The Dignity of Human Life

The Dignity of Human Life

Commentary

Sometimes it seems life’s problems are too big for us to solve. The world is rife with poverty, hunger, war and much more. No matter how hard we try or how much money or technology we employ, these challenges persist.

And yet we have no choice but to continue seeking solutions because each person is precious beyond comprehension — an eternal soul.

From its beginning in the womb to its final breath, and at each stage in between, every human life is endowed with dignity, created in the grace of God’s image.

 

This approach to life originates in the Old Testament’s account of creation and extends to the New Testament's millennial vision of a world without tears. The daily headlines of conflict and sorrow remind us we are yet a great distance from that peaceful world. Until that day comes, it is everyone’s responsibility — especially people of faith — to protect and defend the dignity of each person.

Religious leaders, ancient and modern, emphasize the plight of the powerless. Care for the vulnerable — whether the unborn, the aged, the poor, the abused, the displaced, the diseased or the disabled — is at the heart of the world’s great religions, including the Judeo-Christian worldview. Isaiah of the Old Testament rebuked those who "beat [God’s] people to pieces" and "grind the faces of the poor."[1] And Jesus Christ of the New Testament told His followers to minister to the hungry, the thirsty, the lost, the naked, the sick and the imprisoned.[2]

Because all of us will at various points fall into one or more of these categories, the call to serve the weak and vulnerable applies to everyone.

The vulnerable and helpless among us include unborn babies. Mormon Apostle Quentin L. Cook recently said, "We are so numbed and intimidated by the immensity of the practice of abortion that many of us have pushed it to the back of our minds and try to keep it out of our consciousness." Though abortions in the United States have dropped in recent years, there were still more than 920,000 abortions in 2014.[3] But, as Elder Cook said, for those who believe they are accountable to God, this loss of humanity is "a tragedy of monumental proportions" and "a serious moral blot on our society."[4]

Our beginnings are a symbol of our lifelong reliance upon others for survival. "The womb reminds us that we are not self-existent," says Russell Moore of the Southern Baptist Convention. "None of us are 'viable' apart from others and from the ecosystem God has built around us."[5] Babies need parents; the elderly need caretakers; the sick need doctors; refugees need a home; the lonely need a community. Throughout our lives, we need each other.

Like many other religious believers, Elder Cook said, the Latter-day Saints should "be at the forefront of changing hearts and minds on the importance of children."[6] Mormon scripture teaches that God's purpose is “to bring to pass the immortality and eternal life of man.” Regardless of the circumstances of our birth, we all have divine potential.[7]

But because many believers advocate so vocally against abortion, some are accused of not caring for the needy at other stages of life. Thus we see the caricature that pro-life advocates believe life "begins at conception and ends at birth."[8]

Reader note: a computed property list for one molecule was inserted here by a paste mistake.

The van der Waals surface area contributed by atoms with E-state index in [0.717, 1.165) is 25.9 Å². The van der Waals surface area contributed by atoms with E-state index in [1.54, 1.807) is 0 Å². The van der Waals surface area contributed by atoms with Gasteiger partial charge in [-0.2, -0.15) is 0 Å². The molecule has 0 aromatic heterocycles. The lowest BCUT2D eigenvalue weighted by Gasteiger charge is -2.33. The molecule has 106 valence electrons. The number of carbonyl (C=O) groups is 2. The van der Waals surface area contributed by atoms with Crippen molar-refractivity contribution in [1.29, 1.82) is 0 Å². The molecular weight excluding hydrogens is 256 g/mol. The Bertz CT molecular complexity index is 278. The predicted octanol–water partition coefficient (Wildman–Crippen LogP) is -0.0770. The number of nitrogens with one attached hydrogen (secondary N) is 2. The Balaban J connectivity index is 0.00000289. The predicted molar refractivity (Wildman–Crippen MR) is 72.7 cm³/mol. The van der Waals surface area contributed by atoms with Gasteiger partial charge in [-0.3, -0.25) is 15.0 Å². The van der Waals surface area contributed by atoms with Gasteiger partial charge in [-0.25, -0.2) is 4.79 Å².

Of course, the vulnerable are not limited to little children. It’s just as easy to see the elderly, the disabled and the sick as powerless. Yet, as Moore says, "life is about more than perceived usefulness." Caring for those who don't seem to matter "tells us that life is not about instinct and gene-preservation and the will to power. We are not animals."[9] Others deserve our love, regardless of their physical or mental abilities, because of the God-given dignity they possess as part of the human family.

And then there are today's 65 million displaced persons — including refugees — a helpless group tossed about on the waves of conflict, persecution and political instability. Their plight is also deserving of our love and ministry. Mormon leader Elder Patrick Kearon says their displacement "does not define them, but our response will help define us."[10] Refugees deserve the blessing of a safe harbor and the opportunity to succeed — the fruit of what the Universal Declaration of Human rights calls "the equal and inalienable rights of all members of the human family."[11] There can be real disagreement on policy, but there should be little argument about the worth and dignity of the vulnerable among us.

We may not be able to make all the world’s problems disappear. But we can make a difference in our own way. Helping those who can’t help themselves honors our religious roots — indeed, it is the essence of a life devoted to God. As Rabbi Jonathan Sacks says, "We cannot love God without first honoring the universal dignity of humanity as the image and likeness of the universal God."[12]

 

[1] Isaiah 3:15.

[2] See Matthew 25:35–40.

[4] BYU devotional, Feb. 7, 2017.

[5] Russell Moore, Onward: Engaging the Culture Without Losing the Gospel, 120.

[6] BYU devotional, Feb. 7, 2017.

[7] Moses 1:39.

[9] Russell Moore, Onward: Engaging the Culture without Losing the Gospel, 120.

[10] "Refuge from the Storm," Apr. 2016 general conference, https://www.lds.org/general-conference/2016/04/refuge-from-the-storm?lang=eng.

[11] Universal Declaration of Human Rights (adopted Dec. 10, 1948) preamble.

[12] Rabbi Jonathan Sacks, Not in God’s Name: Confronting Religious Violence.

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